Interesting article from FT.com today telling us that more landlords are moving their focus to the cheaper buy to let northern property market where growth and yields are more sustainable. We have been telling everyone this for many years and it is what we have specialised in for over ten years. Not really new news is it?!?!
Purchasers of buy-to-let properties are turning to the cheaper end of the market as low rates encourage buying but incoming regulation douses demand for more expensive homes.
Landlord borrowers are moving away from higher-priced properties towards those valued below £150,000, according to research that tracks 250,000 monthly mortgage product searches carried out through price comparison websites.
The data, produced by the broker Mortgage Advice Bureau and search tool provider Twenty7Tec, will cause concern among housing policymakers who have warned of intensifying competition between first-time buyers and buy-to-let landlords for affordable properties.
The buy-to-let market has been growing rapidly: gross mortgage lending for buy-to-let has jumped from £16.4bn in 2012 to £27.4bn in 2014 and is forecast to reach £31bn in 2015.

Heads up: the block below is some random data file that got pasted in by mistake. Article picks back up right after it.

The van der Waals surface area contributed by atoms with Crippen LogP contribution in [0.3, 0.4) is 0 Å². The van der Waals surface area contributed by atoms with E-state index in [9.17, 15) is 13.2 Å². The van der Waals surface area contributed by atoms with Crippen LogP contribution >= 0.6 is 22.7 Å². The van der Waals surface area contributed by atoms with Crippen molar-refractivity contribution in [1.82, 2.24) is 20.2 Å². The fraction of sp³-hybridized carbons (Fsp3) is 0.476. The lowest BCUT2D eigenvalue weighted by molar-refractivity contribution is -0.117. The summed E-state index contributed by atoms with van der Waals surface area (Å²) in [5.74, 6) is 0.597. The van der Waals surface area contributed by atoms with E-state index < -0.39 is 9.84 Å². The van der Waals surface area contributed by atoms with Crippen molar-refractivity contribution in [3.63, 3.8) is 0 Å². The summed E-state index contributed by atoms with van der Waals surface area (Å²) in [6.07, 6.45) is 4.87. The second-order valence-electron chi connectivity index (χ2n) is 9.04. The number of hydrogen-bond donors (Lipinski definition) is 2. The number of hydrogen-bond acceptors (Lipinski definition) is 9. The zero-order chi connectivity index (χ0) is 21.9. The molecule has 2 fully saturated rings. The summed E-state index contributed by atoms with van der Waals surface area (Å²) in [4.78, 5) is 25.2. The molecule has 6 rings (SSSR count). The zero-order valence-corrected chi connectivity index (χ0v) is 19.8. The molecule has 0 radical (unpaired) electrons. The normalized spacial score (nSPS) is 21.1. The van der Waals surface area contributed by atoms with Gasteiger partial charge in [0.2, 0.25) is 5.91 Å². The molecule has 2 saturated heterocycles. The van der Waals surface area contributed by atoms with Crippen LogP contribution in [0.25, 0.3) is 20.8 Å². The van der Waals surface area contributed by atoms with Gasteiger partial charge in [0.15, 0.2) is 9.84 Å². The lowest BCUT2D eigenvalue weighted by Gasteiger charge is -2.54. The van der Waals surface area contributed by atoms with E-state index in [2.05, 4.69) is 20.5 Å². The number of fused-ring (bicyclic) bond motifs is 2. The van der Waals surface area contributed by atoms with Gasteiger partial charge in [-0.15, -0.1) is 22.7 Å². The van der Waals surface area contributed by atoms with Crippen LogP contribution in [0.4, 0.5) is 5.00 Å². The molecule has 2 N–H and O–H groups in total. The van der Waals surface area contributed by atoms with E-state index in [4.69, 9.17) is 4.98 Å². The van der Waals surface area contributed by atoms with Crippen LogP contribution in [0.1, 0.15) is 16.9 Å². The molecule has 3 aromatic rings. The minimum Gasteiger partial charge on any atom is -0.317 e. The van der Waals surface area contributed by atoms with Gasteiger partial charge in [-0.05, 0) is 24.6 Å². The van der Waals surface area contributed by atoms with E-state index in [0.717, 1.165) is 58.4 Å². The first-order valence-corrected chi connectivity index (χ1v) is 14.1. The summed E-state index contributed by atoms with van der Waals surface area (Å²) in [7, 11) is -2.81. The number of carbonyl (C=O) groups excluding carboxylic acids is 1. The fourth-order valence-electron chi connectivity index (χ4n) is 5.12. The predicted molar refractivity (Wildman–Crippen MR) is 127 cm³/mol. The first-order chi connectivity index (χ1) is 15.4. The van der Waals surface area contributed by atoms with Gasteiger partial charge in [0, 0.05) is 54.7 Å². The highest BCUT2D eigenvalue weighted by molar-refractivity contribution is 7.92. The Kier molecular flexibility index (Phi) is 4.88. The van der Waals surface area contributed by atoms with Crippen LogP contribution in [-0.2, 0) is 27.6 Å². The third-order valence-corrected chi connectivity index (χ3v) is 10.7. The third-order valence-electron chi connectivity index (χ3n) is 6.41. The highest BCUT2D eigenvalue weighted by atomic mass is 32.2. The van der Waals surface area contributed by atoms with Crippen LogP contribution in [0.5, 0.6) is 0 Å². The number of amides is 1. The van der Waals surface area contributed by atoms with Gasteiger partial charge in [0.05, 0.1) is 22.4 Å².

The researchers found the proportion of searches for mortgages on homes worth less than £150,000 in the three months to September 2015 rose to 35 per cent from 21 per cent in the same period last year. Conversely, the proportion of potential buyers seeking properties worth between £250,000 and £499,999 has fallen from 44 per cent to 24 per cent over the period.
Brian Murphy, head of lending at Mortgage Advice Bureau, said the broker had seen a surge in buy-to-let landlords looking for mortgages on lower-priced properties. “As rental demand remains strong nationwide, opting for a cheaper property can result in more attractive yields. It appears many landlords are looking to invest in areas outside the south of England, where property prices won’t hold them back from making a profit.”
The researchers said there was evidence that many borrowers were switching from the previous hotspots of London and the Southeast to other parts of the country where rents remain relatively high but prices significantly lower. “You’re making a much better return pound for pound,” said Mr Murphy.